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COMMENTARY
Year : 2018  |  Volume : 11  |  Issue : 6  |  Page : 571-572  

Commentary on: Anomalous origin of the left coronary artery from the main pulmonary artery – A case report


Department of Pediatric Cardiology, Puerta del Mar Universitary Hospital, Cadiz, Spain

Date of Web Publication15-Nov-2018

Correspondence Address:
Moises Rodriguez-Gonzalez
Department of Pediatric Cardiology, Puerta del Mar Universitary Hospital, 21 of Ana de Viya Avenue, Cadiz
Spain
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Source of Support: None, Conflict of Interest: None


DOI: 10.4103/mjdrdypu.mjdrdypu_51_18

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How to cite this article:
Rodriguez-Gonzalez M. Commentary on: Anomalous origin of the left coronary artery from the main pulmonary artery – A case report. Med J DY Patil Vidyapeeth 2018;11:571-2

How to cite this URL:
Rodriguez-Gonzalez M. Commentary on: Anomalous origin of the left coronary artery from the main pulmonary artery – A case report. Med J DY Patil Vidyapeeth [serial online] 2018 [cited 2018 Dec 19];11:571-2. Available from: http://www.mjdrdypv.org/text.asp?2018/11/6/571/245431



Anomalous origin of the left coronary artery from the pulmonary artery (ALCAPA) is a rare form of congenital heart disease (CHD) occurring in about 1:300,000 live births.[1],[2] The importance of ALCAPA lies in three facts:first, it is the most prevalent coronary artery anomaly described in children (0.25%–0.5% of all CHD);[1],[2],[3] second, it is associated with high mortality (90%) if left uncorrected;[4] and third, excellent early (mortality 0%–16%) and late (survival rates 80%–100% at 10 years) outcomes can be obtained with the contemporary repair of ALCAPA in the majority of patients.[1],[2],[3],[4] Therefore, the early diagnosis and treatment of ALCAPA can overcome its otherwise poor prognosis, and all physicians that take care of children must acquire skills to identify this CHD.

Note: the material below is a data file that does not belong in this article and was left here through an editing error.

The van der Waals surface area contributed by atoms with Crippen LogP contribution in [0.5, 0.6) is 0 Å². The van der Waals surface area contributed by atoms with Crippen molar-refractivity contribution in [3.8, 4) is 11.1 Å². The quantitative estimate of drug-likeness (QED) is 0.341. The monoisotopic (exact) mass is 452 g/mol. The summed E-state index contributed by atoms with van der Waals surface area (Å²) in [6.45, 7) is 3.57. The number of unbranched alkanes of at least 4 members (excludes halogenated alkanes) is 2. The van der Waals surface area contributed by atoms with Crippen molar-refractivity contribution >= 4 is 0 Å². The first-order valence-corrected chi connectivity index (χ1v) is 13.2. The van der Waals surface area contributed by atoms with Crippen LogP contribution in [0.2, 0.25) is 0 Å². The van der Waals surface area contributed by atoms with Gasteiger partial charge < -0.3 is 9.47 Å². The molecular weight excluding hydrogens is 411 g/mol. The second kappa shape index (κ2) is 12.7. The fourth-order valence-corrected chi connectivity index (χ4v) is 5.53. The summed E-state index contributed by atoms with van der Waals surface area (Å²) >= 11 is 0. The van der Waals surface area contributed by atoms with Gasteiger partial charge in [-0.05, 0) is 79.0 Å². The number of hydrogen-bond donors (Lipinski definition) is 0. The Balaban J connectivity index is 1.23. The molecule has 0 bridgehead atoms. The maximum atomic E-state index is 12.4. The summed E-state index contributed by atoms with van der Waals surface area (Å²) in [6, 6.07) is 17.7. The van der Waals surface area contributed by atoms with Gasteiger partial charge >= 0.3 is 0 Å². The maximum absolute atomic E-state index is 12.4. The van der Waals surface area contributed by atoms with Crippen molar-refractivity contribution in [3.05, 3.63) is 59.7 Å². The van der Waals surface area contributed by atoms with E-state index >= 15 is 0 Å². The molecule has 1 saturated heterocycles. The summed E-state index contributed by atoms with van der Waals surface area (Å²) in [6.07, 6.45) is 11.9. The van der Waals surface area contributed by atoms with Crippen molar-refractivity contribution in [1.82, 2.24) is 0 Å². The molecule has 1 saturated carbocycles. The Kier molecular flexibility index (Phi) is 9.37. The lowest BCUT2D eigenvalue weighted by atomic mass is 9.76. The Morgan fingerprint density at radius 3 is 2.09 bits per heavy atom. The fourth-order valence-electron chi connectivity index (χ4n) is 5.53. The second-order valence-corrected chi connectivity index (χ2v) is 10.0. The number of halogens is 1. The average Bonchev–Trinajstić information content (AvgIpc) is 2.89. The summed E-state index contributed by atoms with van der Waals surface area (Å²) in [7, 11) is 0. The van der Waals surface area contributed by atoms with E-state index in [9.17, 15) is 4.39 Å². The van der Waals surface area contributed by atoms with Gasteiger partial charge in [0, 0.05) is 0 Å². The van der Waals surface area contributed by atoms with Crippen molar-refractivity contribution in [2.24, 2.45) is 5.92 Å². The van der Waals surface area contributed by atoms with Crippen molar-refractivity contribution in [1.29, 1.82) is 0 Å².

All the clinical and complementary test features of ALCAPA are secondary to the development of myocardial ischemia at the subsidiary territory of the left main coronary artery, the anterolateral aspect of the left ventricle.[1],[2],[3],[4],[5] The extent of myocardial necrosis of the left ventricle is determined by the balance between timing of closure of the ductus arteriosus, decrease in pulmonary vascular resistance after the early neonatal period, and most important, the development of intercoronary collaterals between the right and left coronary arteries large enough to maintain adequate perfusion of the left myocardium. Few weeks after birth pulmonary arterial pressure fall below diastolic pressure in the aorta and coronary system. In the absence of adequate collateralization, a left to right shunting occurs leading to a coronary steal phenomenon (the blood in the anomalous coronary artery reverses its flow to the lung instead of the myocardium), that results in severe myocardial infarction and left ventricular dilation/dysfunction and severe mitral regurgitation. When there is an adequate degree of collateral circulation development, the myocardial perfusion is enough to avoid ischemic episodes out of stress settings, and left ventricle function is conserved. However, chronic hypoperfusion causes subendocardial ischemia and later fibrosis/scar, the substrate for chronic mitral regurgitation and ventricular arrhythmias.

Clinical and electrocardiogram (ECG) features of ALCAPA falls in a bimodal presentation based on the development of an adequate inter coronary collateral net. The infant pattern (poor collateral development), is the presentation in up to 75%–85% of cases. The chief symptom is intermittent episodes of irritability (angina pain) elicited by only slight effort, such as feeding, followed by signs of poor peripheral perfusion. These features started within 2 months of birth and progressed until the development of cardiogenic shock. Necrotic Q waves and ST elevation in D1, aVL, and left precordial leads on an ECG are a highly characteristic finding that must lead us to make a prompt diagnosis.[1],[4] The older children/adult pattern (well-collateral development) is the presentation in up to 15%–25% of cases. Patients usually remained asymptomatic until adolescence or young adulthood. Such patients can have angina on exertion and are at risk of sudden death.[6] Furthermore, they can be incidentally discovered in the echocardiographic study of mitral regurgitation or dilated cardiomyopathy. Alternatively, they can present with signs of congestive heart failure similar to the infant pattern, caused by decompensation of already borderline cardiac function, secondary to acute infectious illness. Their baseline ECG usually shows ischemic changes only in cases of decompensation or during a stress test.[1],[3]